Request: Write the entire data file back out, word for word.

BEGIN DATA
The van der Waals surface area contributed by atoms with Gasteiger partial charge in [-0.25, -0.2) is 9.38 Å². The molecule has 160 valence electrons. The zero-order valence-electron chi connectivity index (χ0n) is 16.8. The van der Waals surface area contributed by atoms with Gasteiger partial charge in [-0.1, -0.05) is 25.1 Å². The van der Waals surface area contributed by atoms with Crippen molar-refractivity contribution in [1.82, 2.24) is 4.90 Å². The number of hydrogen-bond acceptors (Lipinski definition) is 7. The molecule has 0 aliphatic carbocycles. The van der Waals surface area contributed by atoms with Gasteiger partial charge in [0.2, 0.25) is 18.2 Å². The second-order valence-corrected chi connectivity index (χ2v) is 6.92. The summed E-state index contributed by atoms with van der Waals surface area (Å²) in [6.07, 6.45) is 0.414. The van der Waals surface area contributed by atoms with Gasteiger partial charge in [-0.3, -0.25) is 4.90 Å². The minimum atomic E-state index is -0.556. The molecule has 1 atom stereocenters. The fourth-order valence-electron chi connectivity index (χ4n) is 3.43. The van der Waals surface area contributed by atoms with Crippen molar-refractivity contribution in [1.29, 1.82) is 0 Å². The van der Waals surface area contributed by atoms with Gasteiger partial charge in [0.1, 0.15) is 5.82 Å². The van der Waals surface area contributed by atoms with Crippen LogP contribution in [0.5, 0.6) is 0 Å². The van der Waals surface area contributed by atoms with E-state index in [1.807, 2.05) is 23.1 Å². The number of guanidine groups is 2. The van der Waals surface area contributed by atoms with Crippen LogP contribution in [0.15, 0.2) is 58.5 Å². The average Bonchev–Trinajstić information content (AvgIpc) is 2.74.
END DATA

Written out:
The van der Waals surface area contributed by atoms with Gasteiger partial charge in [-0.25, -0.2) is 9.38 Å². The molecule has 160 valence electrons. The zero-order valence-electron chi connectivity index (χ0n) is 16.8. The van der Waals surface area contributed by atoms with Gasteiger partial charge in [-0.1, -0.05) is 25.1 Å². The van der Waals surface area contributed by atoms with Crippen molar-refractivity contribution in [1.82, 2.24) is 4.90 Å². The number of hydrogen-bond acceptors (Lipinski definition) is 7. The molecule has 0 aliphatic carbocycles. The van der Waals surface area contributed by atoms with Gasteiger partial charge in [0.2, 0.25) is 18.2 Å². The second-order valence-corrected chi connectivity index (χ2v) is 6.92. The summed E-state index contributed by atoms with van der Waals surface area (Å²) in [6.07, 6.45) is 0.414. The van der Waals surface area contributed by atoms with Gasteiger partial charge in [-0.3, -0.25) is 4.90 Å². The minimum atomic E-state index is -0.556. The molecule has 1 atom stereocenters. The fourth-order valence-electron chi connectivity index (χ4n) is 3.43. The van der Waals surface area contributed by atoms with Crippen molar-refractivity contribution in [1.29, 1.82) is 0 Å². The van der Waals surface area contributed by atoms with Gasteiger partial charge in [0.1, 0.15) is 5.82 Å². The van der Waals surface area contributed by atoms with Crippen LogP contribution in [0.5, 0.6) is 0 Å². The van der Waals surface area contributed by atoms with E-state index in [1.807, 2.05) is 23.1 Å². The number of guanidine groups is 2. The van der Waals surface area contributed by atoms with Crippen LogP contribution in [0.15, 0.2) is 58.5 Å². The average Bonchev–Trinajstić information content (AvgIpc) is 2.74.